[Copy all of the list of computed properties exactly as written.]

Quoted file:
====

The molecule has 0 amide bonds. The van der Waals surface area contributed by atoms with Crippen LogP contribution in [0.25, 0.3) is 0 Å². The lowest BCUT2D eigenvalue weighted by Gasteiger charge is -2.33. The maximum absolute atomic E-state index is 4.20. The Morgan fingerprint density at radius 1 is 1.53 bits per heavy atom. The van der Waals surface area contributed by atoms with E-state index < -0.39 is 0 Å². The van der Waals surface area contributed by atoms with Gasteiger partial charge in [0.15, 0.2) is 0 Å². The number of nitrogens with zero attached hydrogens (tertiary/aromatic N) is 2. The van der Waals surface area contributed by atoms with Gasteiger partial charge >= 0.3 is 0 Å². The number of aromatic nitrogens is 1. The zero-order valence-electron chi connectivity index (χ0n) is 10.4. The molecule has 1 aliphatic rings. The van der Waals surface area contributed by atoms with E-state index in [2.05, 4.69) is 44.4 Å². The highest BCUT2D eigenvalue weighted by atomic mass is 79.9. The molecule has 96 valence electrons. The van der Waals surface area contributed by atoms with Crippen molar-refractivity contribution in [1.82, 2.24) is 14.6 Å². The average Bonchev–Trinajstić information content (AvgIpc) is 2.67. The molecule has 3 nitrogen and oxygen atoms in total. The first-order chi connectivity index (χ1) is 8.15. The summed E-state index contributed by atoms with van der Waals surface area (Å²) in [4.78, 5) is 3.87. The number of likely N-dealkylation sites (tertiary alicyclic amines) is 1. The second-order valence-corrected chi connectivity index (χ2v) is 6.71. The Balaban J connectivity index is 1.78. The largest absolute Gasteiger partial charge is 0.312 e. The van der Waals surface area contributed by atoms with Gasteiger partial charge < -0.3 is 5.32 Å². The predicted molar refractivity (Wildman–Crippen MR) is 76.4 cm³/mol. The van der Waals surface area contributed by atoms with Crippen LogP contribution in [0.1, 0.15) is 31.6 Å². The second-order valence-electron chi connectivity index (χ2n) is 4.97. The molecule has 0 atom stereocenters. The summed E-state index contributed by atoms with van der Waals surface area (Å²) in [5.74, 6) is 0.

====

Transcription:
The molecule has 0 amide bonds. The van der Waals surface area contributed by atoms with Crippen LogP contribution in [0.25, 0.3) is 0 Å². The lowest BCUT2D eigenvalue weighted by Gasteiger charge is -2.33. The maximum absolute atomic E-state index is 4.20. The Morgan fingerprint density at radius 1 is 1.53 bits per heavy atom. The van der Waals surface area contributed by atoms with E-state index < -0.39 is 0 Å². The van der Waals surface area contributed by atoms with Gasteiger partial charge in [0.15, 0.2) is 0 Å². The number of nitrogens with zero attached hydrogens (tertiary/aromatic N) is 2. The van der Waals surface area contributed by atoms with Gasteiger partial charge >= 0.3 is 0 Å². The number of aromatic nitrogens is 1. The zero-order valence-electron chi connectivity index (χ0n) is 10.4. The molecule has 1 aliphatic rings. The van der Waals surface area contributed by atoms with E-state index in [2.05, 4.69) is 44.4 Å². The highest BCUT2D eigenvalue weighted by atomic mass is 79.9. The molecule has 96 valence electrons. The van der Waals surface area contributed by atoms with Crippen molar-refractivity contribution in [1.82, 2.24) is 14.6 Å². The average Bonchev–Trinajstić information content (AvgIpc) is 2.67. The molecule has 3 nitrogen and oxygen atoms in total. The first-order chi connectivity index (χ1) is 8.15. The summed E-state index contributed by atoms with van der Waals surface area (Å²) in [4.78, 5) is 3.87. The number of likely N-dealkylation sites (tertiary alicyclic amines) is 1. The second-order valence-corrected chi connectivity index (χ2v) is 6.71. The Balaban J connectivity index is 1.78. The largest absolute Gasteiger partial charge is 0.312 e. The van der Waals surface area contributed by atoms with Gasteiger partial charge < -0.3 is 5.32 Å². The predicted molar refractivity (Wildman–Crippen MR) is 76.4 cm³/mol. The van der Waals surface area contributed by atoms with Crippen LogP contribution in [0.1, 0.15) is 31.6 Å². The second-order valence-electron chi connectivity index (χ2n) is 4.97. The molecule has 0 atom stereocenters. The summed E-state index contributed by atoms with van der Waals surface area (Å²) in [5.74, 6) is 0.